• ColumnDataType (String)
  • ColumnName (String)
  • ColumnNames (Object)
  • ColumnObjectID (Int32)
  • DatabaseId (Int32)
  • DatabaseName (String)
  • DatabaseNames (Object)
  • DatabaseObjectId (Int32)
  • saSQLServers (Object)
  • SchemaId (Int32)
  • SchemaName (String)
  • SchemaNames (Object)
  • SchemaObjectId (Int32)
  • SQLServerId (Int32)
  • SQLServerInstanceName (String)
  • TablesAndViewsId (Int32)
  • TablesAndViewsName (String)
  • TablesAndViewsNames (Object)
  • TablesAndViewsObjectId (Int32)
  • TablesAndViewsType (String)

 

Add a Script Task to the Control Flow and rename it Enumerate SQL Server Instances. Editing the Script Task, add saSQLServers to the ReadWriteVariables property:

 

Click the Design Script button to open the Visual Studio for Applications (VSA) script designer and, in Project Explorer, right-click References to add references to the Microsoft.SqlServer.Smo, Microsoft.SqlServer.SmoEnum, and Microsoft.SqlServer.SqlEnum assemblies:

 

Next add the following VB.Net code to the script designer:

Imports System
Imports System.Data
Imports System.Math
Imports Microsoft.SqlServer.Dts.Runtime
Imports Microsoft.SqlServer.Management.Smo
Imports Microsoft.SqlServer.Management.Common

Public Class ScriptMain

   Public Sub Main()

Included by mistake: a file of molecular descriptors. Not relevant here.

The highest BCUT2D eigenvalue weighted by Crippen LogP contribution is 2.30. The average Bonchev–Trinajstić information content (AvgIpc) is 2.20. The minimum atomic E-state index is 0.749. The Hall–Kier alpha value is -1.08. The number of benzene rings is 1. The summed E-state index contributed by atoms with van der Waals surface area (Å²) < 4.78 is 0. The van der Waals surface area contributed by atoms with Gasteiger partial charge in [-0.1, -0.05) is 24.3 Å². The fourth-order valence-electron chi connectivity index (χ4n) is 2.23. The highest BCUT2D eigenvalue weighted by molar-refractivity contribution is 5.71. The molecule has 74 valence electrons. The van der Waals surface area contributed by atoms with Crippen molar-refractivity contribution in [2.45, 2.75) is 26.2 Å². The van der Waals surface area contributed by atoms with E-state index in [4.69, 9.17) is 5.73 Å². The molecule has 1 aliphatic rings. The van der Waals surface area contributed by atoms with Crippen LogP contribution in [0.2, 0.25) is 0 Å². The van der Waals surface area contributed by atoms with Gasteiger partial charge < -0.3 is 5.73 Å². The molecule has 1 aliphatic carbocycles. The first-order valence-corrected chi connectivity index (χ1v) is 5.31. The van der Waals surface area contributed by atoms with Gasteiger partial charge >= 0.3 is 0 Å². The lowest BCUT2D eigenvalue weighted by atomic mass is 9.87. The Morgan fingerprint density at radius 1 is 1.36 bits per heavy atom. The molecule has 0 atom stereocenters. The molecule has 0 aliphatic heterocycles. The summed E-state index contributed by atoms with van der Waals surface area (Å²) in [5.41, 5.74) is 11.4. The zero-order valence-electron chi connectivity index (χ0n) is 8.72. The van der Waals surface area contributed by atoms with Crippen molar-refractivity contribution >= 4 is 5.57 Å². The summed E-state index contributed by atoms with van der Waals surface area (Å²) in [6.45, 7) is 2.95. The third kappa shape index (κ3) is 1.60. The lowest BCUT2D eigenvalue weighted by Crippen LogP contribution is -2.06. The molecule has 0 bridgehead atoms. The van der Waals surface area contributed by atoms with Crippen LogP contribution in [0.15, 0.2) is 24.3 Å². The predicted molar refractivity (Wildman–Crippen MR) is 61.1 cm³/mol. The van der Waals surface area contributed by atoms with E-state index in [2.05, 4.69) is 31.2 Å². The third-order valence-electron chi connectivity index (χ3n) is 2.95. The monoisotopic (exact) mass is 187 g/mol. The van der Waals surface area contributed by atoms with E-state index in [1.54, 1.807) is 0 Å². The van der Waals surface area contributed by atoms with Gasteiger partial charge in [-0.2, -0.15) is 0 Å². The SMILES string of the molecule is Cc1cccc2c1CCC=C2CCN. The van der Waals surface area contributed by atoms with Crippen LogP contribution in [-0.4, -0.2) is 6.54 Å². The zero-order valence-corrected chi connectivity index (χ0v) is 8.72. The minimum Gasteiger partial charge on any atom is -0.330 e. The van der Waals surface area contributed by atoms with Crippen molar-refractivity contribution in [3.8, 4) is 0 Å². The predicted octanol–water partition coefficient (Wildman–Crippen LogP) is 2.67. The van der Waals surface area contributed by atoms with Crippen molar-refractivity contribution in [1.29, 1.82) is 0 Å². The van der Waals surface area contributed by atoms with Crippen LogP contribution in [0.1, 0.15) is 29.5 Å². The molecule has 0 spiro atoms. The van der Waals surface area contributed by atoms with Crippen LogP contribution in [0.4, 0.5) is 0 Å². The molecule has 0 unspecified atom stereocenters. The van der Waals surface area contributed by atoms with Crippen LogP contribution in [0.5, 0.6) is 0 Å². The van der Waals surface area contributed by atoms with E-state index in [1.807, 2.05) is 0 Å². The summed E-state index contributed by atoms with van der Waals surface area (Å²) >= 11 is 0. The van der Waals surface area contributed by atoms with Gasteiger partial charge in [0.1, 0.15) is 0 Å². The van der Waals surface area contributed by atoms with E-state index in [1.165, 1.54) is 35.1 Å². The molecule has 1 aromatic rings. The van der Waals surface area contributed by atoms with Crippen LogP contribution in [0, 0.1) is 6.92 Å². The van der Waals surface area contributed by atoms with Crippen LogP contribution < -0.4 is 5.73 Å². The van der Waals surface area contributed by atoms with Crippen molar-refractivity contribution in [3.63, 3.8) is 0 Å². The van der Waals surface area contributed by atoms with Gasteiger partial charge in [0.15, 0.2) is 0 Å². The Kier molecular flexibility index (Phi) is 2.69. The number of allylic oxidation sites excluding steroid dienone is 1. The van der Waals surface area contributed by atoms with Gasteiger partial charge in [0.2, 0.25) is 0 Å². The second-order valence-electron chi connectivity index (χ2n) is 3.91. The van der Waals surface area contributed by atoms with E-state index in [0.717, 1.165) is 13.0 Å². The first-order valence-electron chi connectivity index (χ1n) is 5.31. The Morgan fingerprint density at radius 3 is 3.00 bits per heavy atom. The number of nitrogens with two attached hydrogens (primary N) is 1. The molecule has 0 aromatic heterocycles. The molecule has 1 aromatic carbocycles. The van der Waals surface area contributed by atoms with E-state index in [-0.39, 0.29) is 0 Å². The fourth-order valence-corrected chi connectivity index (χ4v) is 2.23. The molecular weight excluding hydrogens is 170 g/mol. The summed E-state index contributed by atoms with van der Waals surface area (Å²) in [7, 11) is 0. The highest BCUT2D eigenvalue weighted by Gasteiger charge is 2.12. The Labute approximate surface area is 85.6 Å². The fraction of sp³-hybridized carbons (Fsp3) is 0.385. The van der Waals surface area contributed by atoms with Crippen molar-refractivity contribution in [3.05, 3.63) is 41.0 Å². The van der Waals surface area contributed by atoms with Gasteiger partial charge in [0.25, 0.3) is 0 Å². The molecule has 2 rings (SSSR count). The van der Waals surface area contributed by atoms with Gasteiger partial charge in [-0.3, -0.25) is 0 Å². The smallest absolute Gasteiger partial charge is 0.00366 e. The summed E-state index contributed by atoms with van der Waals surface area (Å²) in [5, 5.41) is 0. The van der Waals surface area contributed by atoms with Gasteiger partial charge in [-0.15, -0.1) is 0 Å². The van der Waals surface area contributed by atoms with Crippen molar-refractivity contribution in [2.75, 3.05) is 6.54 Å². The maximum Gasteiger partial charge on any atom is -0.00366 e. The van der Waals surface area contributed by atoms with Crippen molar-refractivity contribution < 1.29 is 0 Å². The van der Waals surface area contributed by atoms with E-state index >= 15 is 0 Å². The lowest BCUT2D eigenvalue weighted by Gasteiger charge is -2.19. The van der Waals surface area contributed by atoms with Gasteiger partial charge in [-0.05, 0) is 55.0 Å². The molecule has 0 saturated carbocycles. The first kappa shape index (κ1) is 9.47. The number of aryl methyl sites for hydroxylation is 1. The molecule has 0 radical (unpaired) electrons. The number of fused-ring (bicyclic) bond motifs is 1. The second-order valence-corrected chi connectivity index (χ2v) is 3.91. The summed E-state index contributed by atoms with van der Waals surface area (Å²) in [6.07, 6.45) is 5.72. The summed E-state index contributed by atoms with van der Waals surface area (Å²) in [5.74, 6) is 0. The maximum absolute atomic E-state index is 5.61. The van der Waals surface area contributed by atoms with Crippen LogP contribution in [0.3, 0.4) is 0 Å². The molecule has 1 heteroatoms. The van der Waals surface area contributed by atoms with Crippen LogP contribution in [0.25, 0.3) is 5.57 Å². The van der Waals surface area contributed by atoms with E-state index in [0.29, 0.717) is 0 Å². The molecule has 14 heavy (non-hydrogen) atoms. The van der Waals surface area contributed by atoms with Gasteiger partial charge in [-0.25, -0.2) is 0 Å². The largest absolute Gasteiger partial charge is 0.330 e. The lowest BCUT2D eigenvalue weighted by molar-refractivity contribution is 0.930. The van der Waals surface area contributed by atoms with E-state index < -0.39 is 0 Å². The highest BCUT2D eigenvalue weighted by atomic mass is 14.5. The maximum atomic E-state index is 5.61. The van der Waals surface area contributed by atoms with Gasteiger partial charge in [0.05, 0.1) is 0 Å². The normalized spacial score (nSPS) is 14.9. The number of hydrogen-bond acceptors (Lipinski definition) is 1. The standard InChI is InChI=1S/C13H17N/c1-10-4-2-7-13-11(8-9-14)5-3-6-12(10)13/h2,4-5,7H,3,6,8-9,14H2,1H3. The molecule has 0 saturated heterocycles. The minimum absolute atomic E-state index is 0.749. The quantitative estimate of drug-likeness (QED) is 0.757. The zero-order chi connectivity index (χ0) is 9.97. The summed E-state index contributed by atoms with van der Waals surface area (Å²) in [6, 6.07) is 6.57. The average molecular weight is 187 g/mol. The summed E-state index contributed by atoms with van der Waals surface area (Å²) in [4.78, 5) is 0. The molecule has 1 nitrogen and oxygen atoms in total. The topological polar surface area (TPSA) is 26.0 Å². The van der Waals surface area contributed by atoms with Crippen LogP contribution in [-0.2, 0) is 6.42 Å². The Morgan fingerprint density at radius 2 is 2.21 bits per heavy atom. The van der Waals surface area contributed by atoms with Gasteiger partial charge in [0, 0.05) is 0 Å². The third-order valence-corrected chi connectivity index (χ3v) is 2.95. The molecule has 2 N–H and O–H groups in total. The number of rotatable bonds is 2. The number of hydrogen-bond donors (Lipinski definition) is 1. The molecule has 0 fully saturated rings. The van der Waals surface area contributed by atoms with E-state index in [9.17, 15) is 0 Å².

Dim oSmo As New SmoApplication
      Dim dtSQLServers As DataTable = oSmo.EnumAvailableSqlServers()
      Dim iSQLServerCount As Integer = dtSQLServers.Rows.Count - 1
      Dim i As Integer = 0
      Dim saSQLServers() As String
      Dim sSQLServerInstanceName As String

      ReDim saSQLServers(iSQLServerCount)

      For Each row As DataRow In dtSQLServers.Rows
         sSQLServerInstanceName = row(
"Name").ToString
         'MsgBox(sSQLServerInstanceName)
         saSQLServers(i) = sSQLServerInstanceName
         i += 1
      Next

      Dts.Variables("saSQLServers").Value = saSQLServers

      Dts.TaskResult = Dts.Results.Success

   End Sub

End
Class

This is a handy piece of code. It basically creates a list of all the SQL Server instances it can locate on your network and shoves that list into an SSIS variable called saSQLServers.

Shredding The List

Steve Jones - my friend, fellow SQL Server MVP, and editor of SQL Server Central - was kind enough to publish a recent article I wrote about using the Foreach Loop Container to shred object variables. You can read more about that here. Shredding is just a fancy word (we call them "$3 words" here in Farmville) for reading individual items in a collection.

Next drop a Foreach Loop Container onto the Control Flow and connect the Script Task to it with a Success Precedence Constraint:

 

Double-click the Foreach Loop Container to open the editor. On the General page rename it ForEach SQL Server Instance. Select the Foreach From Variable Enumerator on the Collection page, and then select the saSQLServers variable:

 

On the Variable Mappings page, map the SQLServerInstanceName variable to Index 0. There's only one column of items in my saSQLServers variable - it's an SSIS object variable, but it contains a single-dimension String array:

 

Click the Ok button to close the Foreach Loop Container editor.